EXPLAIN ANALYZE runs the statement in addition to displaying the plan with additional information as follows:

  • Total elapsed time (in milliseconds) to run the query
  • Number of workers (segments) involved in a plan node operation
  • Maximum number of rows returned by the segment (and its segment ID) that produced the most rows for an operation
  • The memory used by the operation
  • Time (in milliseconds) it took to retrieve the first row from the segment that produced the most rows, and the total time taken to retrieve all rows from that segment.

How to Read Explain Plans

An explain plan is a report detailing the steps the Greenplum Database optimizer has determined it will follow to run a query. The plan is a tree of nodes, read from bottom to top, with each node passing its result to the node directly above. Each node represents a step in the plan, and one line for each node identifies the operation performed in that step—for example, a scan, join, aggregation, or sort operation. The node also identifies the method used to perform the operation. The method for a scan operation, for example, may be a sequential scan or an index scan. A join operation may perform a hash join or nested loop join.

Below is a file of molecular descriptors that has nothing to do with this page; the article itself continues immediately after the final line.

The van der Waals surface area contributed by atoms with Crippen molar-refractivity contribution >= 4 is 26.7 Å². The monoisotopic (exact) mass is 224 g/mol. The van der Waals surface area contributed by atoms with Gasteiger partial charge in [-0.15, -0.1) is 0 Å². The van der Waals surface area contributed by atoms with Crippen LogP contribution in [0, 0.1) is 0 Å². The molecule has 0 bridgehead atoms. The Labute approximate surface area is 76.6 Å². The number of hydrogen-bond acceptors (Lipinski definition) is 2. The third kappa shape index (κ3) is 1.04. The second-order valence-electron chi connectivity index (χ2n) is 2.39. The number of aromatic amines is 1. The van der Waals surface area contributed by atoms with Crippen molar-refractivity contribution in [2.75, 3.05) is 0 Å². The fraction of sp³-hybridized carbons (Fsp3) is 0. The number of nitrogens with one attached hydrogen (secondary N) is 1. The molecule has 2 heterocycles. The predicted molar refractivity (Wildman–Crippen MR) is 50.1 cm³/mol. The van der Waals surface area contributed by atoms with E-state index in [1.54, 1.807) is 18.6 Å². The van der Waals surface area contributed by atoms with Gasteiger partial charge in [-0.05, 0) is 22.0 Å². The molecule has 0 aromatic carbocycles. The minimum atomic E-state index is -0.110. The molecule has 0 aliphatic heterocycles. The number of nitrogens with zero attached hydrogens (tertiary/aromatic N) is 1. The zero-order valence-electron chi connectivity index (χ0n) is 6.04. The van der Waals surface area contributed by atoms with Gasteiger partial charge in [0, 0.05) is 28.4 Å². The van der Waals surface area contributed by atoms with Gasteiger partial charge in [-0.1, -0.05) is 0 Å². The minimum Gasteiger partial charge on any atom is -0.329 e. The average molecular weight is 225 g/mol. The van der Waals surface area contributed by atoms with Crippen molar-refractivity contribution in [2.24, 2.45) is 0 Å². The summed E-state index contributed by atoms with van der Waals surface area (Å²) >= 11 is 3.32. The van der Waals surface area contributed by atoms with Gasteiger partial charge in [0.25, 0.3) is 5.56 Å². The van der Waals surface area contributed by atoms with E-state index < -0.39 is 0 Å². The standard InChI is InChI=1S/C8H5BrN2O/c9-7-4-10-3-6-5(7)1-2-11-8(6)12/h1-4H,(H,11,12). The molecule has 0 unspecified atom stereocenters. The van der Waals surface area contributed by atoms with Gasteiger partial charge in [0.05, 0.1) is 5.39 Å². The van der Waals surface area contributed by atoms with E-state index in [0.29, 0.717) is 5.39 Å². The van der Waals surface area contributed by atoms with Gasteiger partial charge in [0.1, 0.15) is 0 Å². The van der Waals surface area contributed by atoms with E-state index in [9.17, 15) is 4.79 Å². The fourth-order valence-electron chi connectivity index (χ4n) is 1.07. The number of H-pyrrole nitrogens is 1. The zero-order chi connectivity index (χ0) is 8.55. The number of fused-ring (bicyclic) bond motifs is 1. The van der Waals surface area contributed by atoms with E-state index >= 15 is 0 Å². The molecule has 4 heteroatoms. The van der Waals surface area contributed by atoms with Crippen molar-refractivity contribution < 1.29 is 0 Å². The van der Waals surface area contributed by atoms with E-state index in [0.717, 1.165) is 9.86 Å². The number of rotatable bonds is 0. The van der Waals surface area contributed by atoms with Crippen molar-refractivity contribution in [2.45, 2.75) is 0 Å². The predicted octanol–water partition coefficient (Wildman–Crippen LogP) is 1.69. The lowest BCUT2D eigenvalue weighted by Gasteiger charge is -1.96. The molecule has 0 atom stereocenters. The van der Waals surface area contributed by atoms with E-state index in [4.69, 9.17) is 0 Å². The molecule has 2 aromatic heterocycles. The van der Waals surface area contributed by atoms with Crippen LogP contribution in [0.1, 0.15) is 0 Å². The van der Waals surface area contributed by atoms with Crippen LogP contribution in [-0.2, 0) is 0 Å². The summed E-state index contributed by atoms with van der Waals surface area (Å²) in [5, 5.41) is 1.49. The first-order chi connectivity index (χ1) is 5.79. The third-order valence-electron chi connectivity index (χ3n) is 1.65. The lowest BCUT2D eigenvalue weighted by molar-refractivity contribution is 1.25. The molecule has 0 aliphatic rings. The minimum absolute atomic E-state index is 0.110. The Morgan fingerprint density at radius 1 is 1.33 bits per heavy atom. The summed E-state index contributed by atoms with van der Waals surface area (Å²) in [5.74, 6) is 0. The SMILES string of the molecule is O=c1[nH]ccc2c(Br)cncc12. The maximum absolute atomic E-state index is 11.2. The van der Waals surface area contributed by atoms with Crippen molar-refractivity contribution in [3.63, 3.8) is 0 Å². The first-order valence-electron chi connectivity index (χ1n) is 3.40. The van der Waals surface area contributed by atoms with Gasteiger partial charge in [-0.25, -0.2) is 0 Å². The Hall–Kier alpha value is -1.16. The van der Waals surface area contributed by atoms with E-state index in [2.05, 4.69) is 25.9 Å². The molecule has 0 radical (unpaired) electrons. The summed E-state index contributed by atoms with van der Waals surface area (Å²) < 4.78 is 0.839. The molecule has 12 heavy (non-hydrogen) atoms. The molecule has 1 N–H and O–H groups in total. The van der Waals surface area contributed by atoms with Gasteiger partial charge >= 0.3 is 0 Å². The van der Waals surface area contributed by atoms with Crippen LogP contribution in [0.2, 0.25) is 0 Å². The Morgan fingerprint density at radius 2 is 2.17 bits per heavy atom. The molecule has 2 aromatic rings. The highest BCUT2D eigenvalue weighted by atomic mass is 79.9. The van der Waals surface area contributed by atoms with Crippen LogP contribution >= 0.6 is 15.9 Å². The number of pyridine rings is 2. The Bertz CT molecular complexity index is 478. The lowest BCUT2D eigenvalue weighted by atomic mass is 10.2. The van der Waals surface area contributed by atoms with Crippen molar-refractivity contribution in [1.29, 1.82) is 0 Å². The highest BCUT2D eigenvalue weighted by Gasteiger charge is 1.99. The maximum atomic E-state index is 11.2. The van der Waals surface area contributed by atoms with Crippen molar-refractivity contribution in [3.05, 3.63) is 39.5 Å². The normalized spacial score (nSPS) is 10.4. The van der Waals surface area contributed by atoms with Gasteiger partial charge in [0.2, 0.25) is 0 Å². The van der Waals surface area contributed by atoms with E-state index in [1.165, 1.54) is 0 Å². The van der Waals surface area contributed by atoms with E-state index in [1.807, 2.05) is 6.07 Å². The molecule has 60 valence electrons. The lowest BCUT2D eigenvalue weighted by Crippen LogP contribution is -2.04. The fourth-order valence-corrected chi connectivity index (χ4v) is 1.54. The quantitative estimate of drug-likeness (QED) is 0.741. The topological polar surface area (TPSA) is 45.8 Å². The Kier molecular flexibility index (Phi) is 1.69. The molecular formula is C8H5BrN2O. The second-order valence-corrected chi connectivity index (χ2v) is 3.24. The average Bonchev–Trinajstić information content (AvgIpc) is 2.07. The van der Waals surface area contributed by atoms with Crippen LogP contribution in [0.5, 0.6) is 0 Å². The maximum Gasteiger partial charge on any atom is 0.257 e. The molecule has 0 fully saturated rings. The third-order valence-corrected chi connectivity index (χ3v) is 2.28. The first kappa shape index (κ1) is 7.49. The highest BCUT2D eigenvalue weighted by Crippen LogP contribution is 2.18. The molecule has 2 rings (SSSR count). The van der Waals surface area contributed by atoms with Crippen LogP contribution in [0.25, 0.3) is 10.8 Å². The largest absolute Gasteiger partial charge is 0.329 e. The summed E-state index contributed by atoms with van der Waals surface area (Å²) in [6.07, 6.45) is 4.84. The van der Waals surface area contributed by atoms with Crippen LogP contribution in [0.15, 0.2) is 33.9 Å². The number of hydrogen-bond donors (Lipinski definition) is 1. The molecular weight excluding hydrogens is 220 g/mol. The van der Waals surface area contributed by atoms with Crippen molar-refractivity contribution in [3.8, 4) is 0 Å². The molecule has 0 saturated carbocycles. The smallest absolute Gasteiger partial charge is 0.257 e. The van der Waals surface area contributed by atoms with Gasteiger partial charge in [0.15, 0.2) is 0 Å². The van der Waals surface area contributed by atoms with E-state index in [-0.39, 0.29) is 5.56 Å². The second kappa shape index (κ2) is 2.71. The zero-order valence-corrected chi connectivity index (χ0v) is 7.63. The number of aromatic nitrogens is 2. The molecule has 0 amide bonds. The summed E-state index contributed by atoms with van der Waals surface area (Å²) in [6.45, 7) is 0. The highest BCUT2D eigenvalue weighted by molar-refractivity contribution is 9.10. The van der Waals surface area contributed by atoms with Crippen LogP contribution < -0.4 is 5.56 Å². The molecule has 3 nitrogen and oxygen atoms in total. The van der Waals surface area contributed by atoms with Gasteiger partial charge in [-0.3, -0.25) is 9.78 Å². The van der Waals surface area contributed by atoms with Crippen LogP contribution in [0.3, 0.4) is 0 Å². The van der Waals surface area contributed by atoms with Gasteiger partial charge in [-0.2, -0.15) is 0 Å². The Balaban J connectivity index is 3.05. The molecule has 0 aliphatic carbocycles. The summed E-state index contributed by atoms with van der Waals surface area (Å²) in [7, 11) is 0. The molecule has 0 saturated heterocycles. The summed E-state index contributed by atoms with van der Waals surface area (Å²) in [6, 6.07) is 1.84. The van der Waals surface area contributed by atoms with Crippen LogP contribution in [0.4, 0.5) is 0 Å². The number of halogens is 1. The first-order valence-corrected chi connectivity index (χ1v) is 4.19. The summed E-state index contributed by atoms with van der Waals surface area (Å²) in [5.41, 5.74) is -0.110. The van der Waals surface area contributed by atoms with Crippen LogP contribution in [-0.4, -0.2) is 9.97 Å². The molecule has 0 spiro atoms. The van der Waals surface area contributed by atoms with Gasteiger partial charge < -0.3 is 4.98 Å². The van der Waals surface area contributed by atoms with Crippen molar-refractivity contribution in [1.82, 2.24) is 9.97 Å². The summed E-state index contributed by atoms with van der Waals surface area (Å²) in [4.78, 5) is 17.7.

Following is an explain plan for a simple query. This query finds the number of rows in the contributions table stored at each segment.

gpadmin=# EXPLAIN SELECT gp_segment_id, count(*)
                  FROM contributions 
                  GROUP BY gp_segment_id;
                                 QUERY PLAN                        
 Gather Motion 2:1  (slice2; segments: 2)  (cost=0.00..431.00 rows=2 width=12)
   ->  GroupAggregate  (cost=0.00..431.00 rows=1 width=12)
         Group By: gp_segment_id
         ->  Sort  (cost=0.00..431.00 rows=1 width=12)
               Sort Key: gp_segment_id
               ->  Redistribute Motion 2:2  (slice1; segments: 2)  (cost=0.00..431.00 rows=1 width=12)